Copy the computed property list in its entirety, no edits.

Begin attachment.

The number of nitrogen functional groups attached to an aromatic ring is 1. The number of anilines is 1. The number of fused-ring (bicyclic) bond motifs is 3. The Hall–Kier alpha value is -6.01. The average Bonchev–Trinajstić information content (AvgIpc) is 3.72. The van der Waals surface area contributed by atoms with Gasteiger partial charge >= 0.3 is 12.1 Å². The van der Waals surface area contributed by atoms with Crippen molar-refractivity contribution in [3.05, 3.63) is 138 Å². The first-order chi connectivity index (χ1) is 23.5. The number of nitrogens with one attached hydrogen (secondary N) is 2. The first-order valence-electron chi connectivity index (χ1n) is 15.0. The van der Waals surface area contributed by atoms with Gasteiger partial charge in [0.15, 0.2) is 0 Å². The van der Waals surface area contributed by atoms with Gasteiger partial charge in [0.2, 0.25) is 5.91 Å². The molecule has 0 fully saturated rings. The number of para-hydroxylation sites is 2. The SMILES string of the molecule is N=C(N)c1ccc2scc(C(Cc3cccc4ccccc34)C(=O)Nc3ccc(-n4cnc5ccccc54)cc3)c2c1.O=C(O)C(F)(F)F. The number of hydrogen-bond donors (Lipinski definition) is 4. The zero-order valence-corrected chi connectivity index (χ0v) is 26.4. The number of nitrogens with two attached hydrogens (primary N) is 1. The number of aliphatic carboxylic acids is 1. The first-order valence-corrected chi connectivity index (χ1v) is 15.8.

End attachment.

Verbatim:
The number of nitrogen functional groups attached to an aromatic ring is 1. The number of anilines is 1. The number of fused-ring (bicyclic) bond motifs is 3. The Hall–Kier alpha value is -6.01. The average Bonchev–Trinajstić information content (AvgIpc) is 3.72. The van der Waals surface area contributed by atoms with Gasteiger partial charge >= 0.3 is 12.1 Å². The van der Waals surface area contributed by atoms with Crippen molar-refractivity contribution in [3.05, 3.63) is 138 Å². The first-order chi connectivity index (χ1) is 23.5. The number of nitrogens with one attached hydrogen (secondary N) is 2. The first-order valence-electron chi connectivity index (χ1n) is 15.0. The van der Waals surface area contributed by atoms with Gasteiger partial charge in [0.15, 0.2) is 0 Å². The van der Waals surface area contributed by atoms with Gasteiger partial charge in [0.2, 0.25) is 5.91 Å². The molecule has 0 fully saturated rings. The number of para-hydroxylation sites is 2. The SMILES string of the molecule is N=C(N)c1ccc2scc(C(Cc3cccc4ccccc34)C(=O)Nc3ccc(-n4cnc5ccccc54)cc3)c2c1.O=C(O)C(F)(F)F. The number of hydrogen-bond donors (Lipinski definition) is 4. The zero-order valence-corrected chi connectivity index (χ0v) is 26.4. The number of nitrogens with two attached hydrogens (primary N) is 1. The number of aliphatic carboxylic acids is 1. The first-order valence-corrected chi connectivity index (χ1v) is 15.8.